Tarot Runes I Ching Stichomancy Contact
Store Numerology Coin Flip Yes or No Webmasters
Personal Celebrity Biorhythms Bibliomancy Settings

Today's Stichomancy for Michelle Yeoh

The first excerpt represents the past or something you must release, and is drawn from A Distinguished Provincial at Paris by Honore de Balzac:

staked other people's money, not their own upon the gaming-table of business speculation.

This was the case with Fendant and Cavalier. Cavalier brought his experience, Fendant his industry; the capital was a joint-stock affair, and very accurately described by that word, for it consisted in a few thousand francs scraped together with difficulty by the mistresses of the pair. Out of this fund they allowed each other a fairly handsome salary, and scrupulously spent it all in dinners to journalists and authors, or at the theatre, where their business was transacted, as they said. This questionably honest couple were both supposed to be clever men of business, but Fendant was more slippery

The second excerpt represents the present or the deciding factor of the moment, and is drawn from The Village Rector by Honore de Balzac:

This eminent priest united in himself great Christian modesty and a noble character. Without pride or ambition he remained at his post and did his duty in the midst of perils. The liberals of the town were ignorant of the motives of his conduct; they claimed him as being of their opinions and considered him a patriot,--a word which meant revolutionist in Catholic minds. Loved by his inferiors, who dared not, however, proclaim his merits, feared by his equals who kept watch upon him, he was a source of embarrassment to the bishop. His virtues and his knowledge, envied, no doubt, prevented persecution; it was impossible to complain of him, though he criticized frankly the political blunders by which both the throne and the clergy mutually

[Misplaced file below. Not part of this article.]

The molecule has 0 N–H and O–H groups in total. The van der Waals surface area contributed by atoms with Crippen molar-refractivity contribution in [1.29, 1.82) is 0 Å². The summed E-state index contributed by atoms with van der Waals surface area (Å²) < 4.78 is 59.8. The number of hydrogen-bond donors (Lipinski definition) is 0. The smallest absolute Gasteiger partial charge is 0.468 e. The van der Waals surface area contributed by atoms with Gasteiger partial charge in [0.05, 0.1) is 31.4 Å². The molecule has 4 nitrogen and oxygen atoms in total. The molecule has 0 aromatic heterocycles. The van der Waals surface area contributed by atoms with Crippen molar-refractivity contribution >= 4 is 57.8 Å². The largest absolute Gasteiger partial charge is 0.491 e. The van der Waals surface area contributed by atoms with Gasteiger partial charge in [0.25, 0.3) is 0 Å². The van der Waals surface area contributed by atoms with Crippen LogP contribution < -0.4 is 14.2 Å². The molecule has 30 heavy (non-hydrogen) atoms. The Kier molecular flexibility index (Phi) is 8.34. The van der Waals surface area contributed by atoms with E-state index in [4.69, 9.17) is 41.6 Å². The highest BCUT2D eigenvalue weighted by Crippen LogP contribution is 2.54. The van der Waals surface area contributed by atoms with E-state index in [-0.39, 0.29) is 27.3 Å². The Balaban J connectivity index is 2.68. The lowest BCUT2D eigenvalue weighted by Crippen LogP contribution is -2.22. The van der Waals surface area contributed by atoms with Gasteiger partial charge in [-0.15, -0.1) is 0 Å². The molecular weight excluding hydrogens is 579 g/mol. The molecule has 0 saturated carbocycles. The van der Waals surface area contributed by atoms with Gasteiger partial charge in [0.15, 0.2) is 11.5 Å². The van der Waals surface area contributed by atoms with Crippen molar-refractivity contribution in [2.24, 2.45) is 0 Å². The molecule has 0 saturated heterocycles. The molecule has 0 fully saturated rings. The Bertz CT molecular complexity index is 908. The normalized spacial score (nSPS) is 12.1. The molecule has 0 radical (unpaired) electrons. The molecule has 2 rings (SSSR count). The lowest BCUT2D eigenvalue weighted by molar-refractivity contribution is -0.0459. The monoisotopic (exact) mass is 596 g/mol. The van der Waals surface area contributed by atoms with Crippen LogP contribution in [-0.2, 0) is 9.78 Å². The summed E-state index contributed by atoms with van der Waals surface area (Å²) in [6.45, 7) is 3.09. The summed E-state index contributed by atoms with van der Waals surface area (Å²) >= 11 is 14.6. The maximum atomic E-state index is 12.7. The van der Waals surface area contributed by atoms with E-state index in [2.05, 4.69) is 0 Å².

The third excerpt represents the future or something you must embrace, and is drawn from The Duchesse de Langeais by Honore de Balzac:

vices of a courtier, all the nobleness of developing womanhood. She trusted nothing and no one, yet there were times when she quitted her sceptical attitude for a submissive credulity.

How should any portrait be anything but incomplete of her, in whom the play of swiftly-changing colour made discord only to produce a poetic confusion? For in her there shone a divine brightness, a radiance of youth that blended all her bewildering characteristics in a certain completeness and unity informed by her charm. Nothing was feigned. The passion or semi-passion, the ineffectual high aspirations, the actual pettiness, the coolness of sentiment and warmth of impulse, were all spontaneous